I spent the first 68 years of my life treating sports cars with automatic transmissions disdainfully. At any club meet or cars and coffee, the first thing I looked at when I walked down a row of cars were the center consoles.

If I saw a gear-shift lever and a shifter boot, I knew I was looking at a “real sports car.” If, to my horror, there was an automatic shifter, I put my nose in the air and walked on.

My thoughts have changed over the past two years. The newly acquired automatics in my collection have taught me that much of the joy in driving a classic sports car is connecting to the driving itself and the company you are with. It’s not all about the number of pedals.

Without question, small-displacement sports cars (such as our 1800cc 1965 Volvo 122S) mated to primitive three-speed automatics (Borg Warner Type 35) don’t make for a sporty combination. I have learned that the larger the displacement of the engine, the less efficient the autobox needs to be.

I have also learned that unless on fast tour, most driving is cruising, not replicating the Targa Florio on the slopes of Mt. Hood. In fact, when I owned a 996 Turbo with the oft-maligned Tiptronic transmission, I doubt if I shifted it manually more than a dozen times. Leaving it in Drive worked just fine.

This was brought home by my taking our 1971 Jag on a one-hundred-mile cruise through the Oregon wine country last week. Expertly piloted by good friend Chris Bright (who also owns an Alfa 1300 Super Nuevo and a Ferrari 348), we were able to exceed the posted limits the entire time, on straightaways and through the corners.

Never once did Chris have to manually downshift the car. We could just focus on the driving and our invigorating conversation. We did manage to solve most of the world’s problems that afternoon. However we both pined for the coming post-pandemic era where we could have stopped into the winery of our choice (Penner Ash for him, Stoller for me) for a flight of Oregon Pinot Noir.

As Matt Crandall of the Avant-Garde Collection said to me, “If you buy a modern 997.2 with a PDK, the first week you have it you will get all silly making lightning-quick up-and-down paddle shifts. After you get over that, you’ll just leave it in drive.”

Think about C2 Corvettes with their two-speed automatics. When I have driven them, they have been most pleasant for around-town driving. A four-speed in those cars is a distraction that causes you to build your left-calf muscle and not much else.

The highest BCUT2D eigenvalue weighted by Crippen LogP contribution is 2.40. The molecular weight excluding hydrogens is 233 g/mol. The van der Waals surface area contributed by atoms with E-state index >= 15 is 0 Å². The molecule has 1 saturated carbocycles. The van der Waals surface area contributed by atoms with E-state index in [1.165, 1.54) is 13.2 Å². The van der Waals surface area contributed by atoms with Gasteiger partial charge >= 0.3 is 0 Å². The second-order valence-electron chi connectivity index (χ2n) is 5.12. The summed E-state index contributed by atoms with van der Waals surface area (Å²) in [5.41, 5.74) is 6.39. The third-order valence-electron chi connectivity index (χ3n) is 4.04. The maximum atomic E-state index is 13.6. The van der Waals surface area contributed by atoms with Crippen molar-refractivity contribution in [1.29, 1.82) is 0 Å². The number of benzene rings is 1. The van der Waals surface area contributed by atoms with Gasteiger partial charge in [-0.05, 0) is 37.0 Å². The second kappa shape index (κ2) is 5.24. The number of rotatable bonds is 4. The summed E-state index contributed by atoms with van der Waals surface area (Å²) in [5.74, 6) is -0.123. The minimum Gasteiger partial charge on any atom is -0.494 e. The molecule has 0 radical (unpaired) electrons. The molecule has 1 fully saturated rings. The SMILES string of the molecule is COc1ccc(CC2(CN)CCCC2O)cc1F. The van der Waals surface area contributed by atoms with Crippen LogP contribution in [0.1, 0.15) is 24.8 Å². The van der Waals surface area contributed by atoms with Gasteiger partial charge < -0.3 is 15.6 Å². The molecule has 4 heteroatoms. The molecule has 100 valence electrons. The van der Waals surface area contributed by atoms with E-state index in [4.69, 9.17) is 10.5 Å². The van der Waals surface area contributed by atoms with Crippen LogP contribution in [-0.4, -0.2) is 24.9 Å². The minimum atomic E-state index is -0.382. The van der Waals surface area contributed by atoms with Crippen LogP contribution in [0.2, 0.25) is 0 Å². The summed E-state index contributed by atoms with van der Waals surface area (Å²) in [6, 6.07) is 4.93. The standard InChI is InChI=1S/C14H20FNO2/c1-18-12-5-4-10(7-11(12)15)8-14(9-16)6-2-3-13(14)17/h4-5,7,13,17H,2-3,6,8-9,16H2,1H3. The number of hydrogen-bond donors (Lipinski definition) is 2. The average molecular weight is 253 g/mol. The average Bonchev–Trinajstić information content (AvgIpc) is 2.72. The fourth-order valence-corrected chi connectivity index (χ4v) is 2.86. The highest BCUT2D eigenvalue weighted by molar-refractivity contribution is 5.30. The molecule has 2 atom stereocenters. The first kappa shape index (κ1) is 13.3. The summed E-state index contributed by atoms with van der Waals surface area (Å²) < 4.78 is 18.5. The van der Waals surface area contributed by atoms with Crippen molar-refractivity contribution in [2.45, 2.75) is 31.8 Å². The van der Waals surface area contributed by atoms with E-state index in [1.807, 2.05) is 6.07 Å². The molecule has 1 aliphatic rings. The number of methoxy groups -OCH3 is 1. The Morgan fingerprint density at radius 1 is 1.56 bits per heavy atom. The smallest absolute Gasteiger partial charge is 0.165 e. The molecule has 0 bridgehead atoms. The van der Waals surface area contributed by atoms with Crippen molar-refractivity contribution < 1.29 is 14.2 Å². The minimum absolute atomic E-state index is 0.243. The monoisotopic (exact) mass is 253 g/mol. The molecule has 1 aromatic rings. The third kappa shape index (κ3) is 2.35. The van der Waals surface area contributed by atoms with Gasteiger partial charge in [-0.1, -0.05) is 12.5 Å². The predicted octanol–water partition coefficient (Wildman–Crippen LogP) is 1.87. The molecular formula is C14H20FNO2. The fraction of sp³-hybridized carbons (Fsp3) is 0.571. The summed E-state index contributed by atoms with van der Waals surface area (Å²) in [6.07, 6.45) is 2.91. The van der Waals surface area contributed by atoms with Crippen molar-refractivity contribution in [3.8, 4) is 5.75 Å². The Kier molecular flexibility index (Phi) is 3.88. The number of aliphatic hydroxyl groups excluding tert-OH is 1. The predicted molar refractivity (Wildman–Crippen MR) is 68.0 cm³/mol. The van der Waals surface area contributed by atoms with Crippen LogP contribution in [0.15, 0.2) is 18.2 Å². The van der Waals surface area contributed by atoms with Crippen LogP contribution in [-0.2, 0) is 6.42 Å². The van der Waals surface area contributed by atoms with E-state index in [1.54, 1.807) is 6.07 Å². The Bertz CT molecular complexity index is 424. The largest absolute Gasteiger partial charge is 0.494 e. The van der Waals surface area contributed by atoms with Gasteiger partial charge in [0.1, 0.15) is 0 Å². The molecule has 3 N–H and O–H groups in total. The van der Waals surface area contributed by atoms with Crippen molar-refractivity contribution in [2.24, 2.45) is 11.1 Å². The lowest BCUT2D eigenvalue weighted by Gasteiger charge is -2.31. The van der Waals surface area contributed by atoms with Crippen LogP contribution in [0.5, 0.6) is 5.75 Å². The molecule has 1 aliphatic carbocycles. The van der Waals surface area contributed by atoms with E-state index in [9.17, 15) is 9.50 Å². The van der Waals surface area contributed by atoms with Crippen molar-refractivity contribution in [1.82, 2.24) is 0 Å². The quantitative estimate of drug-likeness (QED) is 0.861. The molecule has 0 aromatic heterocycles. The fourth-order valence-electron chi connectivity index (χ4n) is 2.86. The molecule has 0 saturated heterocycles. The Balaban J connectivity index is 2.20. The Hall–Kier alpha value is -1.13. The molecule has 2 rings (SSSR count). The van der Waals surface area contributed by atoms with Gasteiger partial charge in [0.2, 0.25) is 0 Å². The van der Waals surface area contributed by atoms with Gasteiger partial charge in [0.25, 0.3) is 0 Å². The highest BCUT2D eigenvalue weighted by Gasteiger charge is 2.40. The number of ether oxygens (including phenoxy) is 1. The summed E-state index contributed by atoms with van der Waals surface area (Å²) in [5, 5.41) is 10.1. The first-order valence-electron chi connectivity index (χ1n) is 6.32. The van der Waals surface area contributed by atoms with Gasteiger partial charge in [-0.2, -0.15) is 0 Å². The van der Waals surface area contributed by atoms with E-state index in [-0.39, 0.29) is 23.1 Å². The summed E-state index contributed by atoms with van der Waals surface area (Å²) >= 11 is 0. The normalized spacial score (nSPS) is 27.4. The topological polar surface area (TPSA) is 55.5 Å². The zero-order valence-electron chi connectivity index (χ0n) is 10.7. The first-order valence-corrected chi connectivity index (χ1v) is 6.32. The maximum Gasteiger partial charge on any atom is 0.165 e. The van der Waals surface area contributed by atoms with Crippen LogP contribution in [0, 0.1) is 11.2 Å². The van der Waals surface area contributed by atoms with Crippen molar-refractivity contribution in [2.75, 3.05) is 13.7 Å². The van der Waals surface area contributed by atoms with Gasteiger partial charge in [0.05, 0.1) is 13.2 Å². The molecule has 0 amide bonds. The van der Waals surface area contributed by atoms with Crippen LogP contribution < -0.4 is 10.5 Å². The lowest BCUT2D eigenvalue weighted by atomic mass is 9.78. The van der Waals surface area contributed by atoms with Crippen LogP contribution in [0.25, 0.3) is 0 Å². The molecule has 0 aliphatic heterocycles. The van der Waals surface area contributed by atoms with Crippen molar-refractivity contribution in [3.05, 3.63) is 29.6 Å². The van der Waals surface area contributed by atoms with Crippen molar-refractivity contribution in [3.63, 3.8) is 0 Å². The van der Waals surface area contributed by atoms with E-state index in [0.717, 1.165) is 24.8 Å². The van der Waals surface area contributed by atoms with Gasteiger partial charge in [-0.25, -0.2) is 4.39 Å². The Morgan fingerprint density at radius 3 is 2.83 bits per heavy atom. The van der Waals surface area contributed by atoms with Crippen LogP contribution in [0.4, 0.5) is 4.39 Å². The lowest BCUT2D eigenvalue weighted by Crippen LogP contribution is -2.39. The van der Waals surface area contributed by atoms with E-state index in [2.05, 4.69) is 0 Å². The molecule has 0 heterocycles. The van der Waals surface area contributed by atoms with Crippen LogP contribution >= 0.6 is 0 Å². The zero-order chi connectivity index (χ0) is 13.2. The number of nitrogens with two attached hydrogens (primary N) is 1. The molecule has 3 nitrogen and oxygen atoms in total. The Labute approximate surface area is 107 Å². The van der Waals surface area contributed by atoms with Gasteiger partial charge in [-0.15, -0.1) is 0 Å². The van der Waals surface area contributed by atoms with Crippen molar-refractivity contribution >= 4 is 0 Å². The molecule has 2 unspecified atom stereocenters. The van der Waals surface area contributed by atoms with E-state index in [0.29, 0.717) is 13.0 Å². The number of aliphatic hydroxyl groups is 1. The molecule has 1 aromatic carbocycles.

Matt is going to be putting our 122S on Bring A Trailer in the near future (you can find him by looking up 911r as a seller). It has taught me everything it can, and I’m ready to move on. My three remaining front-line cars are all automatics, the 928 S4 (316 hp), AMG SL 55 (500 hp)  and Jaguar V12 2+2 (272 hp).

Their engines have plenty of power, and it really doesn’t matter if the gearboxes have three, four, five or more speeds. In fact, of all my automatics, the Volvo with its limited 86 hp output could benefit the most from a modern 7-speed autobox. (In a passing fit of insanity I looked into what it would cost to put a modern multi-speed auto gearbox into the 122. Not surprisingly, it would be cheaper just to buy a three-year-old XC90).

Extra horsepower also allows for creature comforts like a/c, without the compressor robbing half the output of the engine when it kicks in. (Yes, I’m talking about 1975-79 Alfettas here.)

So no longer am I snotty and disdainful when I see a classic car with a selector instead of a stick shift.

I have learned that in today’s world, a smooth shifting automatic combined with plenty of horsepower is a winning combination.

13 Comments

  1. Avatar

    I had been a 4speed ( mostly Corvettes but Alfa and Jags thrown in) my entire driving life until my left sided sciatic nerve went bonkers. It made me appreciate automatics. My current indiscretions (C6 and XK8) are perfectly lovely without a clutch, and that long nerve in my leg doesn’t say a word!

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    keith all good points. I owned a Lotus Evora and enjoyed the car but as you point out most of the time behind wheel it’s was unusual to ever get to 5th gear. Lots of time in 2nd and 3rd but there was always another traffic light glowing red.

    I too own a E-Type a much under appreciated 2+2 . It has an automatic which was not my 1st choice . But it is a great Grand Tourer and enjoyable to drive. If i need ( and i do) to shift I take my MGB for a drive and get it out of my system!!